,$1:c4 AS CARD_TYPE
    ,$1:c7 AS LEAGUE
    ,$1:c8 AS TEAM

-- OR

    VALUE:c1 AS ID

If you know the schema of the files, you can then specify column names when creating the external table.


Note that by default, the VALUE column containing the JSON object will be the first column of your table:

You can learn more about External Tables in my blog post: Snowflake External Tables: Connect Efficiently to Your Data Lake

Dynamic Tables

Dynamic tables are a type of table in Snowflake that automate the way to transform your data for consumption. In dynamic tables, data transformations can be defined on the table creation, and Snowflake will manage the pipeline automatically. Instead of creating a separate target table and write code to transform your data in that table, you can create a dynamic table as your target table and write your transformation in the table definition as a SQL statement.

Because the definition of a dynamic table is determined by the SQL statement, you cannot insert, update or delete the rows. The automated refresh process that manages the pipeline will materialise the query results into a dynamic table.

The following is a simple example that creates a dynamic table that joins two tables together and apply a simple UPPER function in one of the columns:

create or replace dynamic table MY_DYNAMIC_TABLE
  target_lag = '1 hour'
  warehouse = MY_WAREHOUSE
    , UPPER(a.COL_2) AS COL_2
    , b.COL_3
  from MY_SOURCE_TABLE_A as a
    join MY_SOURCE_TABLE_B as b
      on a.MY_JOIN_KEY = b.MY_JOIN_KEY

On the example above, you can specify the query results you want to see. This can replace stream and tasks by specifying how often you’d like the data to refresh under the TARGET_LAG property.

At InterWorks, we’re very happy with the release of dynamic tables as it matches a declarative pipeline pattern that we have desired for years and partially achieved using views in the past. My colleague Mike Oldroyd wrote an article on this back in 2020: “A Better Alternative to Algorithms in Business Intelligence.

Dynamic tables provide a reliable mechanism for automatic incremental data updates. However, if the underlying process encounters challenges in determining how to perform this incremental refresh, such as when an unsupported expression is used in the query, it will resort to a full refresh instead. It’s worth noting that warehouse credits are only consumed for incremental refresh when new data is available.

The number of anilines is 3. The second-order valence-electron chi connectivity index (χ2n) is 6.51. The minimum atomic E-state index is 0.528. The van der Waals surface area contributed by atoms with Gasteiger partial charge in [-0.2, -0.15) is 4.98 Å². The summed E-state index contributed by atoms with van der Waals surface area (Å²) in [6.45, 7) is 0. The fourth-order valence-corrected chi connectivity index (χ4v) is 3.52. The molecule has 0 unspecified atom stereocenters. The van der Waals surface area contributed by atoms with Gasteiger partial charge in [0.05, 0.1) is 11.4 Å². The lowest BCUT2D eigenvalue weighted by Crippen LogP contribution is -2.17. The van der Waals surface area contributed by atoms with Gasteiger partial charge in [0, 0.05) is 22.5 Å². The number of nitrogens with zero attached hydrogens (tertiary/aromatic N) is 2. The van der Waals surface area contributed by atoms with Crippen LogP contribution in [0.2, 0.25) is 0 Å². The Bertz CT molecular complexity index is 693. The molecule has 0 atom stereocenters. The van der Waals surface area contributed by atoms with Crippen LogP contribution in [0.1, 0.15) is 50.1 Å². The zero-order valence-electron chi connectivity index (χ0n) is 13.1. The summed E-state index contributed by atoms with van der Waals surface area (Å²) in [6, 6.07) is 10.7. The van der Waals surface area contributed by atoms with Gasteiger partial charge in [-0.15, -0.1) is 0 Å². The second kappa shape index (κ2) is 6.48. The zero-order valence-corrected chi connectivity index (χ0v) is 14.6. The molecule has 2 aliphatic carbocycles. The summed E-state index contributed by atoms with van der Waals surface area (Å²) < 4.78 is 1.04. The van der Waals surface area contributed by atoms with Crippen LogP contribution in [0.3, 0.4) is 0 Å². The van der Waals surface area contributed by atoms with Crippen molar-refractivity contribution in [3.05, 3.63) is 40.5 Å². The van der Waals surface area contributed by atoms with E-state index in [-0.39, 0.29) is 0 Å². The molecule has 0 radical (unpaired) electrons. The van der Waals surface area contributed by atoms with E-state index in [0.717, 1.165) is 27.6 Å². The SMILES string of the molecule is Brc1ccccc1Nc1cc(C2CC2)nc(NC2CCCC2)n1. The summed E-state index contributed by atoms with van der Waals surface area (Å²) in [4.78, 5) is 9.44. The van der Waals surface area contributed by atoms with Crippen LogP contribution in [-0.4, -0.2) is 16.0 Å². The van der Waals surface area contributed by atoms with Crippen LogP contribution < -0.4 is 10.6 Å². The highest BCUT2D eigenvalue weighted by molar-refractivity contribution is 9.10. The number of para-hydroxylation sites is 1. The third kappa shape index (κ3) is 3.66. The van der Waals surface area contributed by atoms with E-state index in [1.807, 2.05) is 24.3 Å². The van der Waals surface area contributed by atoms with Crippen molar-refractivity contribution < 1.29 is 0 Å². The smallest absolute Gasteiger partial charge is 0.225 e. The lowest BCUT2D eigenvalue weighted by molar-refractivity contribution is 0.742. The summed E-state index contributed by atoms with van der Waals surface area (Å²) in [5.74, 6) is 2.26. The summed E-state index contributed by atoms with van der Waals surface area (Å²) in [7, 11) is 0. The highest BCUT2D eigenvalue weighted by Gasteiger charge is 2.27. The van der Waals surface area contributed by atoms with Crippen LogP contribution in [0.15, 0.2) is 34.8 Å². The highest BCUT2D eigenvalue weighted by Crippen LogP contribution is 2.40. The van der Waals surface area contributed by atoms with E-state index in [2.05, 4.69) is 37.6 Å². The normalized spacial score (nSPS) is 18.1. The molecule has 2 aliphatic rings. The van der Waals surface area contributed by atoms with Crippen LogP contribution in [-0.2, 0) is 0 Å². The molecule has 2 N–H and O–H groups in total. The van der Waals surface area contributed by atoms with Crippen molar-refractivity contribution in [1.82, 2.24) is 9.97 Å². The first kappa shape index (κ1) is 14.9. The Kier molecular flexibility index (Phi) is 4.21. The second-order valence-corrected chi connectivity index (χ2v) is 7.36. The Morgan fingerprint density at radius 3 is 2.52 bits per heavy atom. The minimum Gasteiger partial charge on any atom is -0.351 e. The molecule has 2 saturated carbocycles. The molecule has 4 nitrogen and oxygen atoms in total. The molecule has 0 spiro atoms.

Another noteworthy feature of dynamic tables is their snapshot isolation capability. This means they always maintain data consistency, ensuring that their content reflects the outcome that the defining query would have generated at a specific point in the past.

My colleague Tinju has written an outstanding blog post about Dynamic tables. To delve deeper into this topic, I encourage you to explore the content by following this link: “Snowflake Dynamic Tables: Automatic Declarative Data Transformation Pipelines.

Wrap Up

When you are working with data that is only needed for a short period of time, temporary tables can be very useful. These tables are designed to hold transitory data that only needs to exist within the current session and will be deleted afterwards to save on storage costs.

When working with data that is intended to be kept for a longer period of time than the current session, using transient tables is a viable option. Although it is important to note that while this approach may be useful for maintaining the data beyond the current session, it does not offer the benefits of Fail-safe that permanent tables do.

When creating your fact and dimension tables, it is highly recommended to use permanent tables. These tables offer a number of advantages, including the ability to travel back in time and recover previous states of the data in cases where errors or other issues arise. Additionally, permanent table data can be recovered with Fail-safe by the Snowflake team.

External tables are a great way to access data that is stored outside of Snowflake. By using external tables, you can easily query your data without having to move it into Snowflake. This can be especially useful if you have a large amount of data in your external storage. However, it’s important to be aware of the limitations in performance that can come with using external tables. Since the data is not stored in Snowflake, query times can be higher as we need to retrieve it from your cloud storage provider.

Dynamic tables are an excellent solution for simplifying the process of tracking data dependencies and managing data refresh. They can be used without requiring you to write code, and they allow you to avoid the complexity of streams and tasks. However, it’s crucial to note certain limitations that exist. For instance, when constructing pipelines with streams and tasks, it’s common to incorporate stored procedures and external functions. Unfortunately, these functionalities are not accessible when creating your pipeline with dynamic tables.

Thank you for reading about the various table types in Snowflake. I hope you found this overview helpful in understanding their differences and how to use them effectively. With this knowledge, you can make informed decisions when choosing which table type to use, unlocking new possibilities for your data-driven projects. Happy exploring!

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Guilherme Rampani